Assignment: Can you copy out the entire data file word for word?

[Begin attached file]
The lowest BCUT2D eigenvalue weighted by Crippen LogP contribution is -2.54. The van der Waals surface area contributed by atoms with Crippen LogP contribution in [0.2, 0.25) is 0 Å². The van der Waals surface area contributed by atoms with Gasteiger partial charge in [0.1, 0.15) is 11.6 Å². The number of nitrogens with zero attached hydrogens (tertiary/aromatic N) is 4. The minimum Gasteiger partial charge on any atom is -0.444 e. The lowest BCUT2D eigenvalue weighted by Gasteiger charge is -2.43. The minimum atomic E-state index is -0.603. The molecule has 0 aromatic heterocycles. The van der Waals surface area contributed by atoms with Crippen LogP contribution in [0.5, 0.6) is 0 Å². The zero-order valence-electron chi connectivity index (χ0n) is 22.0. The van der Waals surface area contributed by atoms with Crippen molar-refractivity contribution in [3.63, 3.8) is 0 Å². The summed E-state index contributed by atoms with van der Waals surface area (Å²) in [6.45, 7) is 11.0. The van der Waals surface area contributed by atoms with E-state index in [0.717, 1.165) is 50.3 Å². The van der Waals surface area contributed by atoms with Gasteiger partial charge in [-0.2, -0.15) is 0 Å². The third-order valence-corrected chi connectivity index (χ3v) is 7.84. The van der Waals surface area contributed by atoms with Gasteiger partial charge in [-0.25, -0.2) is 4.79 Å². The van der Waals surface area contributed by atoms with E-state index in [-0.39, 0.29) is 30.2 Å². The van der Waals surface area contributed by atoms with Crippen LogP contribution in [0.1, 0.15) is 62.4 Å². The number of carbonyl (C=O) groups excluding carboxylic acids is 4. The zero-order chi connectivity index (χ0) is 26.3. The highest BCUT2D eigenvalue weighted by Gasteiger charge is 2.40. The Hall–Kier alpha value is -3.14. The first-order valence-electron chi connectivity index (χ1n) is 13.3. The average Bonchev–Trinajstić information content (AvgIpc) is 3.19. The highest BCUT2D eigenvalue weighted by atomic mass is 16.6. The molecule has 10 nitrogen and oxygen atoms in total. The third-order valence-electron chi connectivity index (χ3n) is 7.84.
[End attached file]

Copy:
The lowest BCUT2D eigenvalue weighted by Crippen LogP contribution is -2.54. The van der Waals surface area contributed by atoms with Crippen LogP contribution in [0.2, 0.25) is 0 Å². The van der Waals surface area contributed by atoms with Gasteiger partial charge in [0.1, 0.15) is 11.6 Å². The number of nitrogens with zero attached hydrogens (tertiary/aromatic N) is 4. The minimum Gasteiger partial charge on any atom is -0.444 e. The lowest BCUT2D eigenvalue weighted by Gasteiger charge is -2.43. The minimum atomic E-state index is -0.603. The molecule has 0 aromatic heterocycles. The van der Waals surface area contributed by atoms with Crippen LogP contribution in [0.5, 0.6) is 0 Å². The zero-order valence-electron chi connectivity index (χ0n) is 22.0. The van der Waals surface area contributed by atoms with Crippen molar-refractivity contribution in [3.63, 3.8) is 0 Å². The summed E-state index contributed by atoms with van der Waals surface area (Å²) in [6.45, 7) is 11.0. The van der Waals surface area contributed by atoms with E-state index in [0.717, 1.165) is 50.3 Å². The van der Waals surface area contributed by atoms with Gasteiger partial charge in [-0.2, -0.15) is 0 Å². The third-order valence-corrected chi connectivity index (χ3v) is 7.84. The van der Waals surface area contributed by atoms with Gasteiger partial charge in [-0.25, -0.2) is 4.79 Å². The van der Waals surface area contributed by atoms with E-state index in [-0.39, 0.29) is 30.2 Å². The van der Waals surface area contributed by atoms with Crippen LogP contribution in [0.1, 0.15) is 62.4 Å². The number of carbonyl (C=O) groups excluding carboxylic acids is 4. The zero-order chi connectivity index (χ0) is 26.3. The highest BCUT2D eigenvalue weighted by Gasteiger charge is 2.40. The Hall–Kier alpha value is -3.14. The first-order valence-electron chi connectivity index (χ1n) is 13.3. The average Bonchev–Trinajstić information content (AvgIpc) is 3.19. The highest BCUT2D eigenvalue weighted by atomic mass is 16.6. The molecule has 10 nitrogen and oxygen atoms in total. The third-order valence-electron chi connectivity index (χ3n) is 7.84.